My game Confessional is going to appear in an exhibition at Babycastles, a space in New York billed as “a collective … dedicated to building platforms for diversity in video games culture at every level”. It’s a really cool place and I wish I had the money to fly over to NY and check it out. I’m pleasantly surprised by the game’s inclusion. I assumed Confessional would be a game people glossed over and forgot about.
It’s a weird game, after all. You sit in front of a virtual computer that has a short writing prompt. From there, you just type.
People either love the game, or hate it. The ones who love it, generally, let themselves type things and forget they’re in a game. The ones who hate it want action. Most games engage with you expecting a layer of separation between game and reality. It’s a fiction you step into that is separate from the rest of your life. I wanted to break that barrier. The rest of this blog post outlines how I planned the game to work in an ideal situation. You might want to play the game before reading any further.
I give you a lot of time to write, in the hopes you’ll break into real feelings. Maybe you’ll start typing silly things, or surface-level thoughts, waiting for the “game” to happen. After a couple more minutes, if you keep writing, you’ll forget you’re in a game and type your actual raw feelings onto the virtual screen.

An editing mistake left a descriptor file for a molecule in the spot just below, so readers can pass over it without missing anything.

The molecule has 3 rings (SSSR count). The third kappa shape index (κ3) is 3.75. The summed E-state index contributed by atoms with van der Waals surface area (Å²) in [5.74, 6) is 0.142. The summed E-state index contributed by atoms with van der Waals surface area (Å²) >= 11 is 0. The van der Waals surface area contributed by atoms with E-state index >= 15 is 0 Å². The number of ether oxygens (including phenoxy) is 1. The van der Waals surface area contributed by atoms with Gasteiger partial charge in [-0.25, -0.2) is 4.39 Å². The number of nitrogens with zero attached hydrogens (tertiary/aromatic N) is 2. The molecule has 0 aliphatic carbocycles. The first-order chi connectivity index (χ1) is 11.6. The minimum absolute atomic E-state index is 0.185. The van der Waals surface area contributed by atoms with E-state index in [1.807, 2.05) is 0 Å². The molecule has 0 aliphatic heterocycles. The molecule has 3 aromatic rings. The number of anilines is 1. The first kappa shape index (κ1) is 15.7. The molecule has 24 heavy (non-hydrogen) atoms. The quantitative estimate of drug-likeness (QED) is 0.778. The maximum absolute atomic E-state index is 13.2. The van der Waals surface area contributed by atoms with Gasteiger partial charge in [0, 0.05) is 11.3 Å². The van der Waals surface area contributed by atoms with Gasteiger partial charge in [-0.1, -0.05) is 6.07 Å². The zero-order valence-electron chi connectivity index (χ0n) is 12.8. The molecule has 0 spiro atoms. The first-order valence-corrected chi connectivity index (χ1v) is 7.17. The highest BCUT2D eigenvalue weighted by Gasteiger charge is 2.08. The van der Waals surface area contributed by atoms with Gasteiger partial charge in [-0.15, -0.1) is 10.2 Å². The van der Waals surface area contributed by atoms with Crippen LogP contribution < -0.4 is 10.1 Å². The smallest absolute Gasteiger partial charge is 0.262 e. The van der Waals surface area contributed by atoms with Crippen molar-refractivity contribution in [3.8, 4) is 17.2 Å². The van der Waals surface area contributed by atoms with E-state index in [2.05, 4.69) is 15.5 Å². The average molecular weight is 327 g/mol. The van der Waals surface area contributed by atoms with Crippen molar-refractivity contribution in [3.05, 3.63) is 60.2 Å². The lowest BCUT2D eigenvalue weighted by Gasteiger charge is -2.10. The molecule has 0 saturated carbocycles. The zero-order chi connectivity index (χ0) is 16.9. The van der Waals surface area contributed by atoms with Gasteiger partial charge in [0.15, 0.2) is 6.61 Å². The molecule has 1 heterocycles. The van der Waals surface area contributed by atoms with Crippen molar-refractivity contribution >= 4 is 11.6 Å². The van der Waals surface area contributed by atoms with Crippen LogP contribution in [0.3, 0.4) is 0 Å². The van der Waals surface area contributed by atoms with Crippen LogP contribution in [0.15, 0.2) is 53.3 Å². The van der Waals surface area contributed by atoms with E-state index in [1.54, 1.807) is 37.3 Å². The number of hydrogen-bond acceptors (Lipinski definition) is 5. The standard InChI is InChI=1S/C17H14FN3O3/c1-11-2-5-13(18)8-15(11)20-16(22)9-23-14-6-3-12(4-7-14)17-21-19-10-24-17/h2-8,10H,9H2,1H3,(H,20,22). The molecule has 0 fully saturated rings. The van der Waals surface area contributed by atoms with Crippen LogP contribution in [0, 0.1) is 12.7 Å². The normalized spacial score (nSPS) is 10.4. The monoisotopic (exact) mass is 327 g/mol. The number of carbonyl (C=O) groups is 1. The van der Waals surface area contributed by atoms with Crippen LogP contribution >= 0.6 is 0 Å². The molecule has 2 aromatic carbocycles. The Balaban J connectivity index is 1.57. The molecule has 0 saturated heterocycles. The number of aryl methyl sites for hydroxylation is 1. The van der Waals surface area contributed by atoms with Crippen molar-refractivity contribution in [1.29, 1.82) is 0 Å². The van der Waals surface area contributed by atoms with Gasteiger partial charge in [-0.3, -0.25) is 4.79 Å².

Then, there’s a knock at the door. You have your guts spilled onto a virtual screen and now the game has come rushing back to greet you. Barrier between game and reality cracked. But if you have your guts on the screen, you might panic a little. This is where you reach a “gamey” contrivance: Press TAB to bring up the privacy screen, which is a fake DOS command line. Once you do that, the door opens, and your mom pokes in to see what you’re up to. You see her shadow, and your shadow. You appear much smaller. This is child you. But the writing prompt talks about the past, and if you typed your guts out, you wrote about your past. Two different time periods overlap. This first time, you’re safe. Symbolic virtual mom goes away. Secrets protected.
Then you can keep typing. This time you’re more likely to expect an interruption again, but you know how to handle it. You keep typing. Mom knocks again. She pops in a second time and goes away. You might feel pretty confident about your secret-keeping skills. Maybe you’ve got a reflex for the TAB key now. And you can keep typing again.
Then she shows up a third time, unannounced. No knocking. You have a brief moment to press TAB, or you leave your guts visible on the screen. This is where the game really enters your world. You’ve spilled out whatever secrets you’ve kept locked up, and symbolic virtual mom sees it. She says she forgives you. She picks you up and holds you.
That’s the ideal experience. A lot of players got there, and they thanked me for it. Some were brought to tears. Some felt catharsis even though they just typed out the lyrics to Bohemian Rhapsody. Other players wondered where the hell the game was supposed to be. And that’s cool, too. The confessional booth isn’t for everybody, and it doesn’t work the same for everybody. But sometimes, you need to make whatever is locked up inside you real. I think it’s pretty cool you can do that with a game.
You can also read this slightly more pretentious post I wrote about the game shortly after making it.